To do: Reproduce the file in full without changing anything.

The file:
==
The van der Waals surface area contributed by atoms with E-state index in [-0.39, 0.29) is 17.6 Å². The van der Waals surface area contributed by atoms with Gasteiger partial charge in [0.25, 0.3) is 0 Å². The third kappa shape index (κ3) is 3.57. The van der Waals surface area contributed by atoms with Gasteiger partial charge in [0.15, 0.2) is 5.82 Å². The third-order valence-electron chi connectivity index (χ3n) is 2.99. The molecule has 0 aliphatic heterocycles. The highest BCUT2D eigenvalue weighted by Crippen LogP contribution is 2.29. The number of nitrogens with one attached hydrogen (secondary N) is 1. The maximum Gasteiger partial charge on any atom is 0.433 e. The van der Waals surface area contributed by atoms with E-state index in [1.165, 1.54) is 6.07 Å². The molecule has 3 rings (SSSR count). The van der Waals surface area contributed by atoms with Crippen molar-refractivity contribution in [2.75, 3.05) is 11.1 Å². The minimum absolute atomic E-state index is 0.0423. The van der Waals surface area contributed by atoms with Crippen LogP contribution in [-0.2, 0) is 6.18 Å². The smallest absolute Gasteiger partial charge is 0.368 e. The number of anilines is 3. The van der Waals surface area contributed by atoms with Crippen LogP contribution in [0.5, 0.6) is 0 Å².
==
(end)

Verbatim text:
The van der Waals surface area contributed by atoms with E-state index in [-0.39, 0.29) is 17.6 Å². The van der Waals surface area contributed by atoms with Gasteiger partial charge in [0.25, 0.3) is 0 Å². The third kappa shape index (κ3) is 3.57. The van der Waals surface area contributed by atoms with Gasteiger partial charge in [0.15, 0.2) is 5.82 Å². The third-order valence-electron chi connectivity index (χ3n) is 2.99. The molecule has 0 aliphatic heterocycles. The highest BCUT2D eigenvalue weighted by Crippen LogP contribution is 2.29. The number of nitrogens with one attached hydrogen (secondary N) is 1. The maximum Gasteiger partial charge on any atom is 0.433 e. The van der Waals surface area contributed by atoms with E-state index in [1.165, 1.54) is 6.07 Å². The molecule has 3 rings (SSSR count). The van der Waals surface area contributed by atoms with Crippen molar-refractivity contribution in [2.75, 3.05) is 11.1 Å². The minimum absolute atomic E-state index is 0.0423. The van der Waals surface area contributed by atoms with Crippen LogP contribution in [-0.2, 0) is 6.18 Å². The smallest absolute Gasteiger partial charge is 0.368 e. The number of anilines is 3. The van der Waals surface area contributed by atoms with Crippen LogP contribution in [0.5, 0.6) is 0 Å².